Following its participation in a major study of integrated safety technologies, Con-way has put into service nearly 1,300 new Freightliner Cascadia 2010-model tractors equipped with an integrated suite of advanced driver alert and truck control technologies. The company says the replacement tractors represent an overall investment of more than $100 million, with the integrated suite of safety technologies comprising $5.4 million.
To address front-end collisions, rollovers and lane changes/departures, Con-way Freight has adopted Meritor WABCO’s Forward Collision Warning OnGuard and Roll Stability Control systems, as well as Iteris’ AutoVue Lane Departure Warning system. The suite also includes factory-installed in-dash AM/FM/satellite radio units that replace portable radios and are designed to minimize driver distraction.
Con-way Freight began testing these and other technologies in February 2009 in partnership with the Federal Motor Carrier Safety Administration and the University of Michigan Transportation Research Institute, which managed the U.S. Department of Transportation-funded Integrated Vehicle-Based Safety System program. Over the next 10 months, UMTRI conducted field testing and evaluation of a new integrated crash warning system for commercial trucks. CCJ last year recognized Con-way Freight as a CCJ Innovator for its efforts to test integrated safety systems.
As a participant in the study, Con-way Freight purchased 10 Class 8 tractors equipped with the IVBSS suite of technologies; 18 Con-way Freight truck drivers operated the IVBSS-equipped trucks in regular commercial service out of the company’s Detroit service center. The program collected and analyzed data on system performance as well as driver interaction and feedback in real-world operating conditions.
“With the anticipated release of FMCSA’s Comprehensive Safety Analysis 2010 initiative and the potential for stricter safety regulations for truck drivers and trucking companies, Con-way Freight is proactively pursuing a high-tech approach to safety,” says Bob Petrancosta, vice president of safety for the Ann Arbor, Mich.-based less-than-truckload carrier. “We were very pleased to work with the FMCSA and UMTRI to test and validate these technologies over the past year. It confirmed what we initially believed – these are effective technologies in our operation that can provide real-world lifesaving results.”
* The results from the Commercial Vehicle Safety Alliance’s recent Roadcheck 2010 reveal that the commercial motor vehicle industry is hovering close to the record-low out-of-service rates set during 2009. More than 9,856 CVSA-certified inspectors at 2,482 locations across North America performed 65,327 truck and bus inspections.
* The U.S. Department of Transportation allocated $6 million to help address parking shortages for commercial trucks on I-15 in Utah, I-10 in Mississippi, I-5 in Oregon, I-40 in Tennessee and I-81 in Pennsylvania. The funds will be used to add parking capacity and develop ways to provide updated information to drivers on space availability along the corridors.
*The Federal Motor Carrier Safety Administration published two Federal Register notices last month to provide guidance to states regarding the integrity and timeliness of driver history records. For copies of the notices, go to www.regulations.gov and search FR Doc. 2010-16218 and FR Doc. 2010-16226 separately.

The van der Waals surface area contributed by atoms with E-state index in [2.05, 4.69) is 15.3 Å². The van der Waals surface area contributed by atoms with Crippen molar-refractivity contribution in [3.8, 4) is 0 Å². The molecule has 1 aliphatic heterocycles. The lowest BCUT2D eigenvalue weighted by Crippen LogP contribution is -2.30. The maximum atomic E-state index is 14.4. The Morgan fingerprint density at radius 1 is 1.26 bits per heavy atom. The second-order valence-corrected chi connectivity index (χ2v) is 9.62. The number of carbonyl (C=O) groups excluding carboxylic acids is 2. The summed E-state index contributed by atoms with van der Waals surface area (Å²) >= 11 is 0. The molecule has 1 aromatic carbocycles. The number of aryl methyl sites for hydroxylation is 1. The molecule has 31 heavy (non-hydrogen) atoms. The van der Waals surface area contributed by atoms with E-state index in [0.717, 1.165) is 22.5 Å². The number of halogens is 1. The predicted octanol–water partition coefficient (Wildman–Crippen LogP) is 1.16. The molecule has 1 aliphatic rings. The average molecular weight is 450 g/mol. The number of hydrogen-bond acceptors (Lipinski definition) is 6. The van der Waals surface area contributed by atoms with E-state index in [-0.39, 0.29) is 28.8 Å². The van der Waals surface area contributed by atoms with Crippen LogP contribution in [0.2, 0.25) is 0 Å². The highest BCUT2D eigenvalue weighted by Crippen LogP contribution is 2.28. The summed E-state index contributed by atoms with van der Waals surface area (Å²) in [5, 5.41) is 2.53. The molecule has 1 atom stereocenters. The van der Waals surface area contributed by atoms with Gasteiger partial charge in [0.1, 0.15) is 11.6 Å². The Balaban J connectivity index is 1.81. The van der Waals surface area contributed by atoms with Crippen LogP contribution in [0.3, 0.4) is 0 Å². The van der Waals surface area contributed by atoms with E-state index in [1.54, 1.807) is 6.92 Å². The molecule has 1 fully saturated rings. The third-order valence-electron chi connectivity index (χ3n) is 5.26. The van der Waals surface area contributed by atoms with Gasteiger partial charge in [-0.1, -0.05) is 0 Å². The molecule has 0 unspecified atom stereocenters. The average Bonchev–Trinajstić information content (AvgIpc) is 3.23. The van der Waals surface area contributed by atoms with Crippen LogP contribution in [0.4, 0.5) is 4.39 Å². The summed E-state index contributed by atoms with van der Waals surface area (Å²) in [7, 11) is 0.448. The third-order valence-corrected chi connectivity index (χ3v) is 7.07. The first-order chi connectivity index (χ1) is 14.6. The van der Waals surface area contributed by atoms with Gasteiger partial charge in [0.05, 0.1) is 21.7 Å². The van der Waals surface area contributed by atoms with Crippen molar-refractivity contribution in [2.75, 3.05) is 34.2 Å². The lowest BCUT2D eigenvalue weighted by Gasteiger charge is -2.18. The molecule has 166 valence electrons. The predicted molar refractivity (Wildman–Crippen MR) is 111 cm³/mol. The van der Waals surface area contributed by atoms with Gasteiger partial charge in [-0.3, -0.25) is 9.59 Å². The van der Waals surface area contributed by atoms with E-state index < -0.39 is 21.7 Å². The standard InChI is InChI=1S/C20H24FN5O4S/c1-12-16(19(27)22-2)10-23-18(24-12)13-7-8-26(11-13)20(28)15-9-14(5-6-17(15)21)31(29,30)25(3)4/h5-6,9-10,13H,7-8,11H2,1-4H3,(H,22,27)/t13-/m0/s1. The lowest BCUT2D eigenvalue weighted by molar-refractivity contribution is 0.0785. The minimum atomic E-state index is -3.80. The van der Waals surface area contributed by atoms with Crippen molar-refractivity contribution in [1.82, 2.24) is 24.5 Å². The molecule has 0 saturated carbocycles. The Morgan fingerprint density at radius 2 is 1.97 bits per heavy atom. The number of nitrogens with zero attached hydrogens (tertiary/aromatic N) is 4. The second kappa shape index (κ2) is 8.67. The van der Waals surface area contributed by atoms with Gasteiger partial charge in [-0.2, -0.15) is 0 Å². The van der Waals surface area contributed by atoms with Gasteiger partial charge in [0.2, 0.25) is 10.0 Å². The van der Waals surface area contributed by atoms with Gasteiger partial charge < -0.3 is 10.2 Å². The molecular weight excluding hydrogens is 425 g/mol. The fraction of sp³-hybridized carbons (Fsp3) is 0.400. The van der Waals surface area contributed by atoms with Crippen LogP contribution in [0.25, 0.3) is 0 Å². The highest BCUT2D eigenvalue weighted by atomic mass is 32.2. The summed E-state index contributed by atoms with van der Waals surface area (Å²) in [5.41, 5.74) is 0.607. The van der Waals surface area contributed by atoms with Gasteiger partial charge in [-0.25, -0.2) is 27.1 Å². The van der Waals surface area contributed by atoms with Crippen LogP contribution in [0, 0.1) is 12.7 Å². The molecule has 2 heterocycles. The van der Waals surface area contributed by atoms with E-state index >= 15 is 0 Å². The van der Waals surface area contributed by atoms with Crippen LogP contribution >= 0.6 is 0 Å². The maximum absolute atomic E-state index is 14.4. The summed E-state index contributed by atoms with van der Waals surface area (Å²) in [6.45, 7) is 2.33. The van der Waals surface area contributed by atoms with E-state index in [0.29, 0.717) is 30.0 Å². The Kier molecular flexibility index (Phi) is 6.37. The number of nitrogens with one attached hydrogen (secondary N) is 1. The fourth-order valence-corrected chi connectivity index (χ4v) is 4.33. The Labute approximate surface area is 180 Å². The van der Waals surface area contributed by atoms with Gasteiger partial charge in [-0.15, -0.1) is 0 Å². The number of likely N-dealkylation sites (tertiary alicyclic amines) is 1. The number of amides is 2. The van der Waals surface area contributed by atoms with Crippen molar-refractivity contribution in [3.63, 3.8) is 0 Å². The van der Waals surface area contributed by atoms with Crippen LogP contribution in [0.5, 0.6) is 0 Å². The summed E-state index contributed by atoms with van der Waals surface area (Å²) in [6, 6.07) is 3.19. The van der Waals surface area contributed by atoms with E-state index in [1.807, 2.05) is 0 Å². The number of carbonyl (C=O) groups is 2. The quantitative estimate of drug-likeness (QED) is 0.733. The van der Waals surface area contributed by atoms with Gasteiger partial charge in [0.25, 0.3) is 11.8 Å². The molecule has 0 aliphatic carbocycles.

* FMCSA issued a notice of claim charging Cayetano Martinez, owner of bus company Tierra Santa Inc., with 78 violations of 13 separate motor carrier safety regulations and $72,760 in fines resulting from the agency’s investigation of a March 5 fatal crash in Phoenix involving a bus operated by the company in which six passengers were killed and 16 others were injured.
* Transporters of anhydrous ammonia would receive a two-year limited exemption from the hours-of-service regulations under a proposal published last month by the Federal Motor Carrier Safety Administration. For more, go to www.regulations.gov and search FMCSA-2010-0230.
Preventable or not:
Rain ruins Doe’s doubles train
It was late afternoon in early August when ominous fast-moving clouds began to unleash a heavy rain upon Interstate 12 as doubles driver John Doe zipped along at the posted speed while chewing some cold, stiff yet residually tasty celery sticks left over from the rations he’d packed the previous day. “Gee whizikers,” Doe mused. “The wind’s starting to howl like a crazed coon dog!” Dutifully cautious during severely inclement weather, he immediately reduced his speed to a relatively lethargic 55 mph.
The rain continued to come down in waves and drum loudly on the roof of Doe’s cab, making it hard to concentrate on the weather alerts coming over the radio. Suddenly, as his rig was buffeted roughly by another gust of wind, Doe sensed that something was wrong …a feeling that was verified by the sickening sight, in his West Coast mirror, of an impending jackknife … SLAMMO!!! SCREEEEECH!!! BLAM!!!
Oh no!!! Doe’s combination had jackknifed big time, smack in the middle of I-12, and had slammed into the guardrail with tremendous force, nearly causing Doe to choke to death on his last mouthful of leftover celery. Without the lubricating quality of his low-calorie energy drink, he might’ve been a goner!
But his throat grew dry again when he received a warning letter for a preventable accident from his safety director, which Doe promptly contested due to Mother Nature, so the National Safety Council’s Accident Review Committee was asked to resolve the dispute. NSC upheld the “preventable” ruling, noting that Doe, despite his speed reduction, still was driving his doubles train too fast for gusty high-wind conditions. n
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